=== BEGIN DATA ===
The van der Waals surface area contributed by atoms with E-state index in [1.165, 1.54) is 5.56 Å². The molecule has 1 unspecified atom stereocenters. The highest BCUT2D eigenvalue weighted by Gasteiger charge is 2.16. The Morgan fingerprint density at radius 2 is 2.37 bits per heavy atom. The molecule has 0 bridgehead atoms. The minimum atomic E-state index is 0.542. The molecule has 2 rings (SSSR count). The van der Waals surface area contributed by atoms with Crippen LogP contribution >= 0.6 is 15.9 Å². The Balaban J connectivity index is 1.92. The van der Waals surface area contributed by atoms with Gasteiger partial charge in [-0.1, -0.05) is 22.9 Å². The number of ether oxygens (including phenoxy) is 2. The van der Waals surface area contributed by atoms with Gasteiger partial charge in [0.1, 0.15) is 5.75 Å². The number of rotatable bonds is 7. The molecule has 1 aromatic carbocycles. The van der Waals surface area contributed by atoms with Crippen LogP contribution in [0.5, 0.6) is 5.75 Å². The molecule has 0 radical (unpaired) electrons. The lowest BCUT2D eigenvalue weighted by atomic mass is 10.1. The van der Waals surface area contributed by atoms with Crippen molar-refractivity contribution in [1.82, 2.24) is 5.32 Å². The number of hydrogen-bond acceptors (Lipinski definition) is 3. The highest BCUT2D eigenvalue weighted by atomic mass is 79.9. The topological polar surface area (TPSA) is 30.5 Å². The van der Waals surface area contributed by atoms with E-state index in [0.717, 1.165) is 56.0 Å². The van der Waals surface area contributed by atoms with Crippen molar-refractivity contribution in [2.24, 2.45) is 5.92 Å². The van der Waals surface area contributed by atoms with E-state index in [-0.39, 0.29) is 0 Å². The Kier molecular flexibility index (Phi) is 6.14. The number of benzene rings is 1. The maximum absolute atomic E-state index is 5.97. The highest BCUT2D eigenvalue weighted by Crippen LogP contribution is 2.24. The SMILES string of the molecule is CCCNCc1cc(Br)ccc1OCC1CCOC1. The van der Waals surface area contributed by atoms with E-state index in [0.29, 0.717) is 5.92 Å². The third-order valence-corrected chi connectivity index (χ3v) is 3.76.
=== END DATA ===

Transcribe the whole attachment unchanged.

The van der Waals surface area contributed by atoms with E-state index in [1.165, 1.54) is 5.56 Å². The molecule has 1 unspecified atom stereocenters. The highest BCUT2D eigenvalue weighted by Gasteiger charge is 2.16. The Morgan fingerprint density at radius 2 is 2.37 bits per heavy atom. The molecule has 0 bridgehead atoms. The minimum atomic E-state index is 0.542. The molecule has 2 rings (SSSR count). The van der Waals surface area contributed by atoms with Crippen LogP contribution >= 0.6 is 15.9 Å². The Balaban J connectivity index is 1.92. The van der Waals surface area contributed by atoms with Gasteiger partial charge in [-0.1, -0.05) is 22.9 Å². The number of ether oxygens (including phenoxy) is 2. The van der Waals surface area contributed by atoms with Gasteiger partial charge in [0.1, 0.15) is 5.75 Å². The number of rotatable bonds is 7. The molecule has 1 aromatic carbocycles. The van der Waals surface area contributed by atoms with Crippen LogP contribution in [0.5, 0.6) is 5.75 Å². The molecule has 0 radical (unpaired) electrons. The lowest BCUT2D eigenvalue weighted by atomic mass is 10.1. The van der Waals surface area contributed by atoms with Crippen molar-refractivity contribution in [1.82, 2.24) is 5.32 Å². The number of hydrogen-bond acceptors (Lipinski definition) is 3. The highest BCUT2D eigenvalue weighted by atomic mass is 79.9. The topological polar surface area (TPSA) is 30.5 Å². The van der Waals surface area contributed by atoms with E-state index in [0.717, 1.165) is 56.0 Å². The van der Waals surface area contributed by atoms with Crippen molar-refractivity contribution in [2.24, 2.45) is 5.92 Å². The van der Waals surface area contributed by atoms with E-state index in [-0.39, 0.29) is 0 Å². The Kier molecular flexibility index (Phi) is 6.14. The number of benzene rings is 1. The maximum absolute atomic E-state index is 5.97. The highest BCUT2D eigenvalue weighted by Crippen LogP contribution is 2.24. The SMILES string of the molecule is CCCNCc1cc(Br)ccc1OCC1CCOC1. The van der Waals surface area contributed by atoms with E-state index in [0.29, 0.717) is 5.92 Å². The third-order valence-corrected chi connectivity index (χ3v) is 3.76.